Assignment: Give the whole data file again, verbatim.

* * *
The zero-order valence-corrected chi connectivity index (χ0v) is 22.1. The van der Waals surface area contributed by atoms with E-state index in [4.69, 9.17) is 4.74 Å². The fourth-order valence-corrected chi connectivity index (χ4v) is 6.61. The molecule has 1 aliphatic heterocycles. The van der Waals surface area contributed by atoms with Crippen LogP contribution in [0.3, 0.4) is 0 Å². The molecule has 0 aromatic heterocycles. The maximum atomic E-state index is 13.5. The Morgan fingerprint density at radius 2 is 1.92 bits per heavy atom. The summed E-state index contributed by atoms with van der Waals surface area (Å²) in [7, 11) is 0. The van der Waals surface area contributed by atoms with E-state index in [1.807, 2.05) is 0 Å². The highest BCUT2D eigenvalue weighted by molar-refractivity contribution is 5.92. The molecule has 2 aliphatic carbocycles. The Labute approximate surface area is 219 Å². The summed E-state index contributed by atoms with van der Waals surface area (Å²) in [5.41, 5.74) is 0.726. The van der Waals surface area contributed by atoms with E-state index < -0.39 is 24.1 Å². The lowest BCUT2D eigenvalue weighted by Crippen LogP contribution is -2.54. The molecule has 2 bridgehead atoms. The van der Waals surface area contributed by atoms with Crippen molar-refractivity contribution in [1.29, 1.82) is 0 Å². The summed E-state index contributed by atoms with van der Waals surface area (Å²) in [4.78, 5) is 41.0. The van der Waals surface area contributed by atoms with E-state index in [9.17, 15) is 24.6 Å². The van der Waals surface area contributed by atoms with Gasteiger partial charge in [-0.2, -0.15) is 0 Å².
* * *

The zero-order valence-corrected chi connectivity index (χ0v) is 22.1. The van der Waals surface area contributed by atoms with E-state index in [4.69, 9.17) is 4.74 Å². The fourth-order valence-corrected chi connectivity index (χ4v) is 6.61. The molecule has 1 aliphatic heterocycles. The van der Waals surface area contributed by atoms with Crippen LogP contribution in [0.3, 0.4) is 0 Å². The molecule has 0 aromatic heterocycles. The maximum atomic E-state index is 13.5. The Morgan fingerprint density at radius 2 is 1.92 bits per heavy atom. The summed E-state index contributed by atoms with van der Waals surface area (Å²) in [7, 11) is 0. The van der Waals surface area contributed by atoms with E-state index in [1.807, 2.05) is 0 Å². The highest BCUT2D eigenvalue weighted by molar-refractivity contribution is 5.92. The molecule has 2 aliphatic carbocycles. The Labute approximate surface area is 219 Å². The summed E-state index contributed by atoms with van der Waals surface area (Å²) in [5.41, 5.74) is 0.726. The van der Waals surface area contributed by atoms with E-state index < -0.39 is 24.1 Å². The lowest BCUT2D eigenvalue weighted by Crippen LogP contribution is -2.54. The molecule has 2 bridgehead atoms. The van der Waals surface area contributed by atoms with Crippen molar-refractivity contribution in [1.29, 1.82) is 0 Å². The summed E-state index contributed by atoms with van der Waals surface area (Å²) in [4.78, 5) is 41.0. The van der Waals surface area contributed by atoms with E-state index in [9.17, 15) is 24.6 Å². The van der Waals surface area contributed by atoms with Gasteiger partial charge in [-0.2, -0.15) is 0 Å².